The Power of Shazam graphic novel is a pretty good origin story and introduction to the character. It doesn’t shift too far away from the original roots of Captain Marvel and manages to balance two villains without overloading the reader. Sivana definitely takes a back seat to Black Adam as the chief antagonist, though. Ordway feels comfortable writing in these characters’ voices, even affecting an old-fashioned tone. Ordway leans into the 1940s aesthetic of Captain Marvel’s heyday and concocts an explanation as to why Fawcett City feels trapped in the past when he gets to the ongoing series.
The ongoing series jumps about a year ahead with Captain Marvel being an established hero. They cram in his short tenure with Justice League International and his inclusion in the War of the Gods. It’s implied he has an established rogues’ gallery and a hefty supporting cast. The opening has Sinclair Batson, Billy’s cousin, and the adult son of Uncle Eben returning to Fawcett City to spur on urban renewal. This whole year, there’s no mention of Doctor Sivana save his daughter, Beautia Sivana, who is interested in romantically pursuing Captain Marvel.
This year-long arc aims to build the Marvel Family with Mary Marvel and Captain Marvel Jr. Their origins tie in with Captain Marvel’s battles with an organized crime cabal and the revival of Golden Age villain Captain Nazi. Along the way, allies like Uncle Dudley, Tawky Tawny, and Bulletman show up. Ordway manages to even tie in a couple villains from his Superman days as directly related to characters in the Shazam mythos. Billy gets rehired as a radio host, a nod to a job he had in the Golden Age, and even poses as his own fake uncle to hold down an apartment.
The quality of writing is fine. It’s written very simplistically, and I’d argue it is very kid-friendly for those around upper elementary or middle school age. The arcs are involved, though, so you can’t just pick up a random issue and jump in. I see a lot of influence from Ordway’s time working on the four interconnected Superman titles. They would build up large supporting casts and tons of plot threads that would culminate each year while setting up the next batch of stories. In that way, The Power of Shazam feels like an artifact of the 1990s, a type of comic you just wouldn’t get now. Each issue feels full while Geoff Johns’ recently canceled Shazam title was hyper-decompressed so that a single issue feels very brief.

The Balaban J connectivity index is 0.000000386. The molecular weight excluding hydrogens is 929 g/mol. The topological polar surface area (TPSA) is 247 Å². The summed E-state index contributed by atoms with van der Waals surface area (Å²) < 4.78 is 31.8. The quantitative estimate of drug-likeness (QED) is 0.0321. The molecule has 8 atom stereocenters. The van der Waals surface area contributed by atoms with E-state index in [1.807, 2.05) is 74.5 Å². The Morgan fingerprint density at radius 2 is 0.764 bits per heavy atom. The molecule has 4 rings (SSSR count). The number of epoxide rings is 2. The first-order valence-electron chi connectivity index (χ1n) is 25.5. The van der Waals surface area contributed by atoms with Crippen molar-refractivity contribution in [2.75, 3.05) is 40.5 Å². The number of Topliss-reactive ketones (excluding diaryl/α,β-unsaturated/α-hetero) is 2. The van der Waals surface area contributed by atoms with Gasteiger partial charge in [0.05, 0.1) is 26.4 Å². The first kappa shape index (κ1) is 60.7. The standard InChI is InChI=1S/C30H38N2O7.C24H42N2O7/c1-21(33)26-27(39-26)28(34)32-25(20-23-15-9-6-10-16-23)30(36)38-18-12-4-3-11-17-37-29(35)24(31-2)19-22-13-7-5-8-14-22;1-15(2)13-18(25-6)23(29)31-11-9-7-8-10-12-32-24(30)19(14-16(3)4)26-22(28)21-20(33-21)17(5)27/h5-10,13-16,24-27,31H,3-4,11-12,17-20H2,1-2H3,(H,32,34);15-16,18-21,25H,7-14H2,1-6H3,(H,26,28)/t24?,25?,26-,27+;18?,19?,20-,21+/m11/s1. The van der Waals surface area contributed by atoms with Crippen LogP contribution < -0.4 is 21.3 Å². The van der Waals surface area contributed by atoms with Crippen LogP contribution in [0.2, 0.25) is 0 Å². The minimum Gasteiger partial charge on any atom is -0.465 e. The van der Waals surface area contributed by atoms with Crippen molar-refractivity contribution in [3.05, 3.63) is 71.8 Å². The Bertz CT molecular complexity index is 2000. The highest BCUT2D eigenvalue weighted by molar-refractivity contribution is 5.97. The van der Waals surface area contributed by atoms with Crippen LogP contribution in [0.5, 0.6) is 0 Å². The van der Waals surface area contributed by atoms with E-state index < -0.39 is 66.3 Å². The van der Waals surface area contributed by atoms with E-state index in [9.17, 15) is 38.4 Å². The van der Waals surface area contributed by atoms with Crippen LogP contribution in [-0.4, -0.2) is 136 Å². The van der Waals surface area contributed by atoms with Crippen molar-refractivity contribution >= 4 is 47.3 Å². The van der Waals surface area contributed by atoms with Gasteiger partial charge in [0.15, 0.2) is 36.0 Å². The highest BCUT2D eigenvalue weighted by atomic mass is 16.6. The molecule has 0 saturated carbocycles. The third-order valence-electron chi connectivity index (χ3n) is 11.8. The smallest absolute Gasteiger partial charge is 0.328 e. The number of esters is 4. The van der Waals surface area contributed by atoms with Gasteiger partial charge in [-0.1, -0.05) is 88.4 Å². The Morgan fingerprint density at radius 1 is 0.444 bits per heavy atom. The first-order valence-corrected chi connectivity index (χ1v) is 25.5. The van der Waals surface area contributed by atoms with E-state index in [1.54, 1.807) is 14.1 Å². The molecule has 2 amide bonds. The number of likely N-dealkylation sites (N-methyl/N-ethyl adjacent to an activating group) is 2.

Peter Krause’s art is competent. When you are teased with Mike Wieringo, it’s hard not to think of how much better the book could have looked. The short story included from Batman/Superman Magazine is drawn by the fantastic Mike Parobeck and is also someone who would have made the title fantastic. Around the time the ongoing began, Parobeck was already working on the Batman Animated Series comic and also had health problems. This is not to say Krause is terrible; it’s just that these other artists had bright, colorful tones that would have pared so well with the atmosphere Ordway created in the title.
The Power of Shazam is a lot of fun, super nostalgia for someone like me who read the book as it came out. I would be interested to know how kids who are more familiar with the DC movies version of Shazam would feel about this more traditional approach. It’s a very basics approach to the mythos, which I think works if you are evoking a nostalgic atmosphere, appealing to old fans. With comics, though, they need to keep attracting new readers, and Shazam is an excellent opportunity to do that.